Monday, March 30, 2009

Dear Friends at Kulturhuset

When I saw the subway poster for the current "Dear Friends" exhibition, I was floored: more proof that it's a small, small world. 

(This isn't the subway poster, but it's close.) 

You see, when I first got an editorial assistant job at Abrams in 2002, Dear Friends had just been published, and it was one of our most popular gay-interest books. 

I've always been fascinated by this book--basically, a collection of images (daguerrotypes, photographs, etc.) from the turn of the 20th century showing men in incredibly affectionate poses. So it's not a gay book, exactly. (But it is, really.) It's fascinating to think how quickly culture changes, that we really don't have a good way of understanding what these images mean.

When my friends David and Eli got married, I used one of those daguerrotype images as inspiration for the wedding gift I painted:

Later, when I was putting together Gay America, I was superpsyched to have the opportunity to share a few of the images that haunted me: 

(Go on, get out your copy, they're on pages 12 and 13.)

(And also this image of Walt Whitman with his "friend" Pete Doyle, from page 18.)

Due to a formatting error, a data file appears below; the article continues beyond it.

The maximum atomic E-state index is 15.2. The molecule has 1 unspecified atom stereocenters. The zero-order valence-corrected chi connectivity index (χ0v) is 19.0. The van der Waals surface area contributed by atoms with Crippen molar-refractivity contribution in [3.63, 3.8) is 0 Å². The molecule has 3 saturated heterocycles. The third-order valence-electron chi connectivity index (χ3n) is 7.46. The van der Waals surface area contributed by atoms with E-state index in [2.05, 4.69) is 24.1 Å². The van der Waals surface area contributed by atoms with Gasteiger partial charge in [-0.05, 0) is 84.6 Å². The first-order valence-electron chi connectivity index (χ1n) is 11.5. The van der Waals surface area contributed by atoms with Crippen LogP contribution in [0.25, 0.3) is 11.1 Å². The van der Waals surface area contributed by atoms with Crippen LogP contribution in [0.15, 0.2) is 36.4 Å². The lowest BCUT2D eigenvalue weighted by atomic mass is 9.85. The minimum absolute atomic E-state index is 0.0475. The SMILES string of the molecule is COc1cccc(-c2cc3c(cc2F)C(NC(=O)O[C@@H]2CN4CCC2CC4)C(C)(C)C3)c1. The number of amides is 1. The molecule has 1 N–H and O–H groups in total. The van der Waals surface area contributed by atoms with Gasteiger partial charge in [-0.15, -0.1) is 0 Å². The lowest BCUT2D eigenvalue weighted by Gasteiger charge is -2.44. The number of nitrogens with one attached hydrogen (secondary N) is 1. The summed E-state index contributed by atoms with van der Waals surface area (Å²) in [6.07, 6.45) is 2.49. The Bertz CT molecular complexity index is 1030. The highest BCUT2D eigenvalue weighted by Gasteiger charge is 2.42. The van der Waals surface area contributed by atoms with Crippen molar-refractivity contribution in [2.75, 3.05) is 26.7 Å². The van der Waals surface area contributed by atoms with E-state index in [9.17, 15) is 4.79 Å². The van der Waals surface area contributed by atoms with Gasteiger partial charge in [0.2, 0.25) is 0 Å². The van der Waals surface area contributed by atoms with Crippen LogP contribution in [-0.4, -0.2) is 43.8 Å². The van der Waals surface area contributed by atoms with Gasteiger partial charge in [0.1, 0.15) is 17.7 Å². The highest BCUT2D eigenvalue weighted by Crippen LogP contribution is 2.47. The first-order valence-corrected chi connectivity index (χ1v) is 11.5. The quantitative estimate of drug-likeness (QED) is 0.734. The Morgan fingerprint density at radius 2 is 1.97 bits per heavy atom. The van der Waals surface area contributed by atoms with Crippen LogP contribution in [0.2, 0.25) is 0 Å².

I didn't realize that the collection was ever even displayed as an exhibition, and the fact that it followed me here to Sweden makes me very happy indeed. Plus it was so gratifying to see Stockholmers there, all fascinated by these intricate, curious little windows into a history we may never fully understand.

And if you go to the exhibition--and you should--don't forget to go see Loretta's creepy children upstairs!

At the very least, you can bring your own dear friends to simply enjoy the view from her exhibit.


  1. It was a lovely exhibit... heart-wrenching in its way, sweet and sad, as old photographs usually are, but for us homosexualists, somehow sweeter and sadder.

  2. I wish I was there for you to show me dearest.